Fears of rise in unemployment as inflation surges again

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Inflation surged in June to almost double the Bank of England's target, intensifying concerns that the Bank will be constrained in cutting interest rates to shore up the economy.

Annual consumer price inflation jumped more than expected to 3.8 per cent from 3.3 per cent in May, Office for National Statistics figures showed yesterday. The rate of increase was the fastest since the Bank gained independence for setting rates in 1997, and was the second month in a row that the figure exceeded the 3 per cent upper limit.

Sterling hit a three-and-a-half-month high of $2.0153 against the US dollar as markets bet against near-term interest rate cuts by the Monetary Policy Committee.

The grim inflation figure came as a member of the MPC warned of a squeeze on living standards and rising unemployment as the MPC targets rising prices as its main policy concern. "Inflation is being pushed up in the short term and it will take time to get it back under control. That will require a squeeze on spending and incomes in the UK and other economies, with consequences for economic growth and employment in the short term," Dr Andrew Sentance said in a speech.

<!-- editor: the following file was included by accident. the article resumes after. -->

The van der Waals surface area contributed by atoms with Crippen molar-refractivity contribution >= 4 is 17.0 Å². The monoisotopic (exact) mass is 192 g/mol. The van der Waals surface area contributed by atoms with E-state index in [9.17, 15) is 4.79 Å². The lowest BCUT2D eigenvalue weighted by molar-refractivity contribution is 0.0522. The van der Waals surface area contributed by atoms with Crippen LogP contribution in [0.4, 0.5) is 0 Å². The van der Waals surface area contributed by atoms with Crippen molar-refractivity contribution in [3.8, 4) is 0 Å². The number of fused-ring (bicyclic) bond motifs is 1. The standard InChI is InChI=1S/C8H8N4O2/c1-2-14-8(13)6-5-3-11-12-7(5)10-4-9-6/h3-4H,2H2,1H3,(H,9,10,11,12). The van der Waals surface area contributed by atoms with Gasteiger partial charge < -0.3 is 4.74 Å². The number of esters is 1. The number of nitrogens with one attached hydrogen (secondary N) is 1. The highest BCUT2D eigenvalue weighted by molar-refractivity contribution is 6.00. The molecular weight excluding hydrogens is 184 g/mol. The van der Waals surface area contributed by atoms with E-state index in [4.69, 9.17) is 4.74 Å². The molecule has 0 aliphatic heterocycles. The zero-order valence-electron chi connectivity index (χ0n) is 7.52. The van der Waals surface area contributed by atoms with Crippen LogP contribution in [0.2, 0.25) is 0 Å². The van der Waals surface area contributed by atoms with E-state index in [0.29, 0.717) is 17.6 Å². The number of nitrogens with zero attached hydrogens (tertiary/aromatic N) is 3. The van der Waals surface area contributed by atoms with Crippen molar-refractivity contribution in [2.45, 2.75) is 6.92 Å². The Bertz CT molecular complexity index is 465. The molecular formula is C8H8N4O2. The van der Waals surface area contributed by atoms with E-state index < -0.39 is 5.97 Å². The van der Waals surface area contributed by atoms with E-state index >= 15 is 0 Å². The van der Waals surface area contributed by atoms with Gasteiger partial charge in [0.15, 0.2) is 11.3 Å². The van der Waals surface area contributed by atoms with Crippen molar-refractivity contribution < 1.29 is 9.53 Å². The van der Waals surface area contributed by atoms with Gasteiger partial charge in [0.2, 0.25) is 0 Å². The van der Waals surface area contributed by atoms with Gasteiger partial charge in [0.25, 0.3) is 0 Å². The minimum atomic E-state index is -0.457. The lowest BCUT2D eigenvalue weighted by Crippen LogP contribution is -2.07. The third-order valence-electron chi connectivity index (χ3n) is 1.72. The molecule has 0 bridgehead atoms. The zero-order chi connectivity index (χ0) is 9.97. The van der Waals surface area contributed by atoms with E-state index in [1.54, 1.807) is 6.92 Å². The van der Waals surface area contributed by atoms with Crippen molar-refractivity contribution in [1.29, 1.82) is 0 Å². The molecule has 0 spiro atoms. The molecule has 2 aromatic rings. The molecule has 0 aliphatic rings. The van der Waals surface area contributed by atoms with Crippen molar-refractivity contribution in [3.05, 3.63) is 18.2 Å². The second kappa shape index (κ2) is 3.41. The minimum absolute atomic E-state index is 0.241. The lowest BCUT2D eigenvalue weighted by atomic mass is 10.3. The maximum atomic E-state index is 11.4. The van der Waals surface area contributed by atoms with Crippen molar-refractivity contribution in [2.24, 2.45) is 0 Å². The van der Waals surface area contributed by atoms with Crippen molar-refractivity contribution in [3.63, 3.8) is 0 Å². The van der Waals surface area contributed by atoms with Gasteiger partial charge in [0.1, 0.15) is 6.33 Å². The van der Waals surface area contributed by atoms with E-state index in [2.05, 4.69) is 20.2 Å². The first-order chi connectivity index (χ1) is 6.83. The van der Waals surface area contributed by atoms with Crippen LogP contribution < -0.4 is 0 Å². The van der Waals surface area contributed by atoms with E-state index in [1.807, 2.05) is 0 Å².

"But the real challenge is to maintain the conditions of price stability which will support growth and employment over the long term." To do so, national monetary authorities would have to remain vigilant and not be distracted by short-term global cost pressures, he added.

Inflation is being driven higher by rocketing energy and food prices as demand from Asia and other emerging markets increases. Dr Sentance said broad-based demand was at the heart of the increases, not speculation, and that upward price pressure could continue for some time.

The Bank is grappling with the twin threats of inflation and an economic slowdown that threatens to tip over into recession. While commodity prices surge, the cost of goods on the high street is slumping as retailers slash prices to lure cash-strapped shoppers to their stores. In June, clothing and footwear stores had a deflationary impact as they cut prices to less than they were a year ago in a bid to tempt hard-up shoppers.

The ONS said prices were 7.5 per cent lower than a year ago, with widespread discounts across mens, women's and children's clothing as consumers hit by higher food and energy costs reined in spending on non-essential items.

However, retail sales fell 0.4 per cent in June from a year earlier, according to the latest British Retail Consortium survey.